The great economist Milton Friedman famously argued that a business’s only social responsibility is to make more money, and his view dominated boardroom thinking for decades. What has caused big business to abandon Friedman’s principle? Lamar Pierce, associate professor of organization and strategy at Washington University’s Olin Business School, thinks it’s the advent of social media and the 24-hour news cycle. “Because of the changing nature of media, it’s easier to get messages out very quickly, and it’s more important to get them out,” Pierce says.

The St. Louis Post-Dispatch
“CEOs turn activists when social issues affect the bottom line”
4/17/16
Link to article




Alumni in the news

Al Li, EMBA class 39, has been elected as the new president of the Asian American Chamber of Commerce of St. Louis. He is vice president of Global Trade Finance at Regions Bank for the Midwest area that includes Missouri, Illinois, Iowa, Indiana, Ohio, and Kentucky.

Al Li photoWith nearly 20 years of corporate finance and banking experience including time at Monsanto and Bank of America, Li works with importers and exporters of all sizes to advise on export credit policies and provide solutions for export working capital using various insurance products and guarantee programs involving the Export-Import Bank of the United States (Ex-Im Bank), SBA, and Overseas Private Investment Corporation (OPIC).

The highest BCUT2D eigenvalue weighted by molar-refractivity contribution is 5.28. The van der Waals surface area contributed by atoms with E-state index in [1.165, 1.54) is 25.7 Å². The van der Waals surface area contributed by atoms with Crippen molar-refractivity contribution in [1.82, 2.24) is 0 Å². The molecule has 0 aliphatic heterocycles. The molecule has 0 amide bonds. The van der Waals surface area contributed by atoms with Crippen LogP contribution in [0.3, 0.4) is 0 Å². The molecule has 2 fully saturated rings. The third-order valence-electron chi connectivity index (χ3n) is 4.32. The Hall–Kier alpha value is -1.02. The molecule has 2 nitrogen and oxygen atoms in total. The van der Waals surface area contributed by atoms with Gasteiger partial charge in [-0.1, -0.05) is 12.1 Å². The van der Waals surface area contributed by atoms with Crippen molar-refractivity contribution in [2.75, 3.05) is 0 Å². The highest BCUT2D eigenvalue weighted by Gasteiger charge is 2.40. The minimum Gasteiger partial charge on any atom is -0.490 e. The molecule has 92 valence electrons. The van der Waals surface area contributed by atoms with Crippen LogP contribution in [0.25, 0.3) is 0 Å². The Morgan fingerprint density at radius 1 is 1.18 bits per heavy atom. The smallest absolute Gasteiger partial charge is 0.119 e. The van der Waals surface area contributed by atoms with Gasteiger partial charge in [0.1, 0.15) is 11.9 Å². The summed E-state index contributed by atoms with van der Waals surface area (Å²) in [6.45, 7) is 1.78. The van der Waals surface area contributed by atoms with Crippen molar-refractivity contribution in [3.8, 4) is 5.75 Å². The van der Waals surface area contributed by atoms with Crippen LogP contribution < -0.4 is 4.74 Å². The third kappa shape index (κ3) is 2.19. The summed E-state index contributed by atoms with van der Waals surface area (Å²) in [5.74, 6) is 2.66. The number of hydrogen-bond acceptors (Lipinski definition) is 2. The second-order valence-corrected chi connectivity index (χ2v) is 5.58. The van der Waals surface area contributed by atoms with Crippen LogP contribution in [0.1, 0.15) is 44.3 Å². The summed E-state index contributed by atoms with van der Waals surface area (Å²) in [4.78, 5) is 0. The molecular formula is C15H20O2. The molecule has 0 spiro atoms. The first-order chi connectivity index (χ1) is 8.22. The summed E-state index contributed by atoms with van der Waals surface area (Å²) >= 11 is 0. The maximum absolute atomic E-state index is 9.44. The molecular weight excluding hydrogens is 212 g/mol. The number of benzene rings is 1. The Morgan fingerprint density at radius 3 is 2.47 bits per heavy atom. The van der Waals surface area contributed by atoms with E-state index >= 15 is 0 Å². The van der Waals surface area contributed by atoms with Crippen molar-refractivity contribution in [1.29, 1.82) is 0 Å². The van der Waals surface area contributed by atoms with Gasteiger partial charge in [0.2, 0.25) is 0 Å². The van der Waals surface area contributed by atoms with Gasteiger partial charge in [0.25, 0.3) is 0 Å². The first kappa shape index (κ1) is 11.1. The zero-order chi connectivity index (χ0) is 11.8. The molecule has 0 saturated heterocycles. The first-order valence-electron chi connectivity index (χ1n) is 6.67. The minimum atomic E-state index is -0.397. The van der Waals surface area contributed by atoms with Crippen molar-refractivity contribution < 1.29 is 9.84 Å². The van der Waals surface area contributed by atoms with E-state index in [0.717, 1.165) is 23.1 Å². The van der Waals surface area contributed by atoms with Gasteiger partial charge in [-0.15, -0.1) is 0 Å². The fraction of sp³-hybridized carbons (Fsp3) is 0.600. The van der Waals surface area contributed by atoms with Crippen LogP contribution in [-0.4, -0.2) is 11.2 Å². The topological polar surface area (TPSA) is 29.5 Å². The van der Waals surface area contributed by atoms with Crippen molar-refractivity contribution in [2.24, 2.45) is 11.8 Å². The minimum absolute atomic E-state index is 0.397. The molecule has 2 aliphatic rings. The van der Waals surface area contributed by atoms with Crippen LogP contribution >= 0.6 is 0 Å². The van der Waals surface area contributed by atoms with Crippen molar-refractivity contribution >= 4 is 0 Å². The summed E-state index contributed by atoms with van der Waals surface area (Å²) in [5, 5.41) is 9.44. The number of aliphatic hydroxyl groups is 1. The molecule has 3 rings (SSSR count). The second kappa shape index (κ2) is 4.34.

Native to the St. Louis area, Li holds a BA of Communications and MA of Economics from the University of Missouri in addition to his Executive MBA from Washington University.  He serves on the Advisory Board of the International Institute’s Community Development Corporation that provides micro-lending services to immigrant and refugee entrepreneurs residing in the St. Louis area, and is a passionate supporter and Ambassador of the Mosaic Project.

 

 

 

 

 

 


If you schedule leisure activities the same way you schedule meetings or doctor appointments, you may not be having much fun. That’s the conclusion of new research from Selin Malkoc, associate professor marketing, and Gabriela Tonietto, a doctoral candidate in marketing.

Malkoc thumb copy

Prof. Selin Malkoc

Malkoc and Tonietto conducted 13 studies examining how scheduling leisure activities affects the way these events are experienced. The research showed that assigning a specific date and time for leisure can have the opposite intended effect, making it feel much like a chore. Additionally, the researchers found that both the anticipation of the leisure activity and enjoyment from it decreased once it was scheduled.

“Looking at a variety of different leisure activities, we consistently find that scheduling can make these otherwise fun tasks feel more like work and decrease how much we enjoy them,” Tonietto said.

Gabriela Tonietto

Gabriela Tonietto

While the research shows less scheduling is a good thing when it comes to fun, Tonietto and Malkoc stress people still need to hang onto their calendars.

A host of past research has shown that scheduling and planning is important in getting things done,” Malkoc said. “This work mostly examined non-leisure tasks, such as getting a flu shot. In our work, we find that this is also true for leisure tasks — that is, scheduling indeed increases our chances of engaging in them. But, on the flip side, we tend to enjoy it less.

“So it really is a balancing game, and it comes down to knowing what you will gain and lose when we schedule fun activities,” Malkoc said.

Link to complete news release by Erika Ebsworth-Goold.

Link to UPI story based on this Olin research.




Professor Glenn MacDonald’s Economics of Entertainment has been a popular  course for business school students for several years. Starting next fall, students will be able to pursue a Business of Entertainment minor based on an interdisciplinary combination of courses.  (more…)